Baseball teams that travel across the country may be at a disadvantage when they play
Baseball players who travel across time zones may lose more games.
|silent (e) via Flickr|
Next time your favorite baseball team loses a game on the road, you might be able to blame it on the time zone. Just as travelers often experience jet lag when they fly long distances, a new study shows professional baseball players don't always play well when they travel from one time zone to the next.
That may be because the body needs one full day to adjust its internal clock for each time zone it crosses. Travelers sometimes call this adjustment "jet lag," a term that refers to the way their body rhythms, like waking and sleeping, get disrupted by traveling to far-away places on airplanes. Jet lag also can cause other problems, like a grouchy mood, headaches and difficulty concentrating or functioning.
A trip across the country — from Seattle to New York City, for example — crosses three time zones. That’s why there’s a three-hour difference in time between the two cities: When it’s noon in Seattle, it’s already 3 p.m. in New York. So the players on a baseball team making that trip will still feel like they are on Seattle time when they arrive in the new time zone. Being out-of-sync by three hours puts the visiting team at what scientists call a circadian disadvantage compared to the home team, the researchers say. (That’s assuming the home team hasn’t been traveling far from home too! If so, the home team would face a similar circadian disadvantage.)
By the second day after traveling, the players will still be at a two-hour disadvantage because their bodies still haven't caught up to the time difference. It will take a full four days for the players' bodies to fully adjust to the same time zone as their home-team rivals.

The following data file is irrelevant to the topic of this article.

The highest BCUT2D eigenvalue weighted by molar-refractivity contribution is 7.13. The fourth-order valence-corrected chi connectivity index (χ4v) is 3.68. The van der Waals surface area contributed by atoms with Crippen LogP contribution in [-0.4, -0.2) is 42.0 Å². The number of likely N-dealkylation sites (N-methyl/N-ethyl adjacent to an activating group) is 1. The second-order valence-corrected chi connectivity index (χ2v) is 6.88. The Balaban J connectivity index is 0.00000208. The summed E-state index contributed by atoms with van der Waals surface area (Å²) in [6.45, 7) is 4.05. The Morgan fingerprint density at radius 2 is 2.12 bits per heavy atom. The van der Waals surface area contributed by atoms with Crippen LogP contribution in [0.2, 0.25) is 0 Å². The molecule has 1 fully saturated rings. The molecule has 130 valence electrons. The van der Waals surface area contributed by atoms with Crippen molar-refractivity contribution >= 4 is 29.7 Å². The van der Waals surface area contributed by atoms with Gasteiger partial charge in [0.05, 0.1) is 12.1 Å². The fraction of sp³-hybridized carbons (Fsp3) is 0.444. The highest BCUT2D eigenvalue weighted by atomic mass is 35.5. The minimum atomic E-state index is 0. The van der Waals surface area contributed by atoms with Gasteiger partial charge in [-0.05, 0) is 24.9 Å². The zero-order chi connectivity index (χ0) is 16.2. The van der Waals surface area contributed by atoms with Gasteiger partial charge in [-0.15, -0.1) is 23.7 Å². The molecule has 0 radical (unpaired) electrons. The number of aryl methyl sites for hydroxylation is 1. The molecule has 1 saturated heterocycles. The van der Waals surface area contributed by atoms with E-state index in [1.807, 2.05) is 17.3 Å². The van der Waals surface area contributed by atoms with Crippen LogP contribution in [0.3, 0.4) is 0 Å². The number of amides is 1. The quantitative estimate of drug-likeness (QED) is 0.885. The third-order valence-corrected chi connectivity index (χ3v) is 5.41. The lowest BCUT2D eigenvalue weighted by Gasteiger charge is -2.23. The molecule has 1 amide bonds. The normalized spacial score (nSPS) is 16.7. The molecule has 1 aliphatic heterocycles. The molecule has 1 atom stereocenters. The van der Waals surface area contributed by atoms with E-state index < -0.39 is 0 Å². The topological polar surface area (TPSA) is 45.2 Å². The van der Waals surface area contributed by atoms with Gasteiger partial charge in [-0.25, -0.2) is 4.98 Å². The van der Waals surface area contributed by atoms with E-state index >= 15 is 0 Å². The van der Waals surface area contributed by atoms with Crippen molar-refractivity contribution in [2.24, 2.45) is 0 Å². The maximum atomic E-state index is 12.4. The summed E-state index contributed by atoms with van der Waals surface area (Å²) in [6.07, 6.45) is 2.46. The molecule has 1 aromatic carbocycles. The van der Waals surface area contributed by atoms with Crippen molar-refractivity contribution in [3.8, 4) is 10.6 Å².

The time zone difference counts, say the researchers at the Martha Jefferson Hospital’s Sleep Medicine Center in Charlottesville, Va. They studied the outcome of more than 5,000 major league baseball games over 10 years in which one team had at least a one-hour circadian advantage over the other. They found that with a one- or two-hour advantage, teams won 52 percent of the time. But a three-hour advantage gave teams an even bigger boost. Teams whose opponents crossed three time zones to play won a full 60 percent of the time.
What happens when both teams travel extremely long distances? The researchers haven't studied that yet. But consider this: When the Boston Red Sox and the Oakland Athletics battled it out in Japan in April, each team won one game and lost one. Evidence that both teams were at a circadian disadvantage? Nobody can say for sure. But for fans who like to keep stats on their favorite teams, "time zone difference" might be a new one for them to follow.